Climate Adaptation

CLIMATE ADAPTATION

I want to punch climate change in the face. A blog about the interactions between the built environment, people, and nature.


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Adapting Vermont’s Transportation Infrastructure to the Future Impacts of Climate Change

Nice white paper from Vermont Transportation. They’re taking a “no-regrets” approach to climate adaptation - very rare in the US.

An overview of climate related adaptation and resilience oriented efforts underway at the Vermont Agency of Transportation (VTrans).

In recognition of the potentially negative consequences of climate change to well-being of Vermont, VTrans is in process of incorporating adaptive management, policies, and plans into every level of planning, design, operations, and maintenance.

Experts believe that global climate change will fuel increasingly frequent and severe weather events resulting in more frequent flooding in the Northeastern U.S.

Existing flood vulnerability of the transportation system will be exacerbated by the effects of climate change increasing the risk of costly delays, detours, and premature infrastructure replacement. Recent flooding events following tropical storm Irene revealed the need for preemptive actions and planning to minimize the costs of similar events in the future.

Many of the lessons learned during the aftermath of Tropical Storm Irene are applicable to this effort. Enhancement of emergency procedures and systems, employee training, public outreach, and rapid hydraulic assessment tools are examples of some of the positive adaptive outcomes. Going forward, the Agency should expand programs and projects focused on gathering and monitoring data, increasing adaptive capacity, and incorporating risk-management into the decision-making process.

The recommendations made in this report have ‘no-regrets’ in that they will increase the effectiveness of long-term decision making under any future climate scenario.

Rick Albertson has lived in Bloomsburg, Pa., his entire life. Of the six floods he has been through, including Agnes in 1972, he said last week’s was the worst.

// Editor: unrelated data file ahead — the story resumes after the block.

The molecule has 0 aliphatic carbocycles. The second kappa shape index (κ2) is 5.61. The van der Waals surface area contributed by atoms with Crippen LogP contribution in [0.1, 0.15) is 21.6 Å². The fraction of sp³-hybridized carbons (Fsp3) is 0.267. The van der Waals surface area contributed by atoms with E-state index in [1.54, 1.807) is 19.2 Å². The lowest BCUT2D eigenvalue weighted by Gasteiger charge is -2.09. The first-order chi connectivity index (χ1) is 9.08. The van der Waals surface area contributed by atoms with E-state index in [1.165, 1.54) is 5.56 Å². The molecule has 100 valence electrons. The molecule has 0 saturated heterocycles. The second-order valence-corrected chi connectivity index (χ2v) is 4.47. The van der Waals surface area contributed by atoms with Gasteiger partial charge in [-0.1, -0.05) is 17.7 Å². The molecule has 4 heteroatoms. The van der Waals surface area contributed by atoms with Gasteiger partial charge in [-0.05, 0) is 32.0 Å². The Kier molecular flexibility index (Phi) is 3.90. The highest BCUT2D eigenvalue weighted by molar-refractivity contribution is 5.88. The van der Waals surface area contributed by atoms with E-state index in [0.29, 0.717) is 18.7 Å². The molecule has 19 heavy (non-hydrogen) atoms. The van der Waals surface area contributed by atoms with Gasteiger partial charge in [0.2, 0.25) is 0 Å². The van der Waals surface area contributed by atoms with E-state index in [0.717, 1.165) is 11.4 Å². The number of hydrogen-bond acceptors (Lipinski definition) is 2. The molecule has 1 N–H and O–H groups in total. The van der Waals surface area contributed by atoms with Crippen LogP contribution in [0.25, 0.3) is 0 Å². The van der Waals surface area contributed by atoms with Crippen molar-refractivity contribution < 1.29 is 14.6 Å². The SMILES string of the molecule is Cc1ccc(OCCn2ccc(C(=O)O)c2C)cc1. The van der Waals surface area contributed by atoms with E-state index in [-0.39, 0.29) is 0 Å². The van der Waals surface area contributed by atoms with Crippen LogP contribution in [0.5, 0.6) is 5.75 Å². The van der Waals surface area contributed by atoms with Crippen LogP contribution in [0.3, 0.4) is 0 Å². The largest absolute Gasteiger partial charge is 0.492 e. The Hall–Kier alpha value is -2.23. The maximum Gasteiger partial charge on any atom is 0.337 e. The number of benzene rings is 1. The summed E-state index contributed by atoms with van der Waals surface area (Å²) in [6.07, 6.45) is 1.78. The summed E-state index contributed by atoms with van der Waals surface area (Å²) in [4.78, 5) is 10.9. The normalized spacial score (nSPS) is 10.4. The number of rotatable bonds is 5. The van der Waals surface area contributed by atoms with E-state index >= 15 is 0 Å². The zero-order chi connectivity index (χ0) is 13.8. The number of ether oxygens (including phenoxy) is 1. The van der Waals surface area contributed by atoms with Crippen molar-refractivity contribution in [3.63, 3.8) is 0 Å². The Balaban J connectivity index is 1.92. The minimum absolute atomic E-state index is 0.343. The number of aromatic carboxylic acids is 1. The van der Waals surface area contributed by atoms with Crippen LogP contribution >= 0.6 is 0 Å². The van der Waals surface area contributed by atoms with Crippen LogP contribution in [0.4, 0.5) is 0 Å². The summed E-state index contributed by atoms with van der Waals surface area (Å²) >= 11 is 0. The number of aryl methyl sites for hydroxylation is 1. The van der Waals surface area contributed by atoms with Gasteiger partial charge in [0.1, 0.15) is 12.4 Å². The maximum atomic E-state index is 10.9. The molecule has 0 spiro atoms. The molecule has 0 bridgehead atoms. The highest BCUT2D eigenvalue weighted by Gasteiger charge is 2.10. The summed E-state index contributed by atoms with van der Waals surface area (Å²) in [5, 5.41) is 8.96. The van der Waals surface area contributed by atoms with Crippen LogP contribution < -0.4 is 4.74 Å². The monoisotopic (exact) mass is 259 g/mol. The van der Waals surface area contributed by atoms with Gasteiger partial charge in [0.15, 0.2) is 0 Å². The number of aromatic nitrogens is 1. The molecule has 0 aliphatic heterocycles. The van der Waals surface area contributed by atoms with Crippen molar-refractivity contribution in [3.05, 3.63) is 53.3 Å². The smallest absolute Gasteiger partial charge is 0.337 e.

He remained in his home as raging flood waters closed in and rose more than half a foot deep through the first floor.

“We were soaking our feet while we were eating supper in 7 inches of water,” Albertson said, laughing in spite of the situation.

See the story and video…

THE SILT ROAD   Nearly a week after Hurricane Irene drenched New England with rainfall in late August 2011, the Connecticut River was spewing muddy sediment into Long Island Sound and wrecking the region’s farmland just before harvest. The Thematic Mapper on the Landsat 5 satellite acquired this true-color satellite image on September 2, 2011.

With its headwaters near the Canadian border, the Connecticut River drains nearly 11,000 square miles (28,500 square kilometers) and receives water from at least 33 tributaries in Vermont, New Hampshire, Massachusetts, and Connecticut. The 410-mile river—New England’s longest—enters Long Island Sound near Old Lyme, Connecticut, and is estimated to provide 70 percent of the fresh water entering the Sound.

(Photo via NASA Earth Observatory)

(via inothernews)

Route 4 between Killington, VT and Mendon, VT. More aerial photos of Irene damage in Vermont, here.

Post Hurricane Irene feast: Hungry hummingbirds in Virginia.

Straight shooter Bernie Sanders (D-Vermont):

“I’ve always believed that this the United States of America, U-N-I-T-E-D, that we are one nation. That when there’s a problem in the West Coast or in Louisiana,the people of Vermont, the people of New Jersey are there for them. When there’s a problem in the East Coast the people in the Midwest who have suffered their tornadoes, they’re there for us. This is what makes us a nation. And the idea that anybody in the United States Congress could say, ‘I don’t care. We’re going to allow communities to be devastated’… We need, along with other states, help from the rest of the country that our part of the country has provided in the past. That’s what makes us a nation... I sometimes think, Ed, that some of these right-wing Republicans want this nation to be a second-rate country. Maybe they’re looking to China for the future, but some of us are not. We believe America’s great. We believe that we can grow and we have got to invest to do that. At the very least, at the very least, we have got to make sure that everyone in this country knows that when disaster comes help will be there for them.

(via joshsternberg)

MSNBC covers the destruction in Vermont.

Irene by the numbers:

  • Death toll up to 41
  • 10th billion dollar natural disaster in one year (2011) - a record
  • Worst flooding since 1927 
  • 2 million evacuated
  • 9,000 flights cancelled 
  • 4.5 million homes and business lost power
  • Costs: $6 to $40 billion
  • Obama: Amazing leader
  • Eric Cantor: Big jerk face

“ This is nowhere near Katrina’s death toll of over 1800 souls, but the damage to scores of towns, businesses, houses, and basic civic armature is going to be very impressive as the news filters in later this week and the disaster is still very much ongoing Monday, even with the sun shining bright. Towns all over Vermont and New Hampshire are still drowning. The Hudson River is still on the rise. The Mohawk River is at a 500-year flood stage and is about to wipe the old city center of Schenectady, New York, off the map. Bridges, dams, and roads are gone over a region at least as big as the Gulf Coast splatter-trail of Katrina.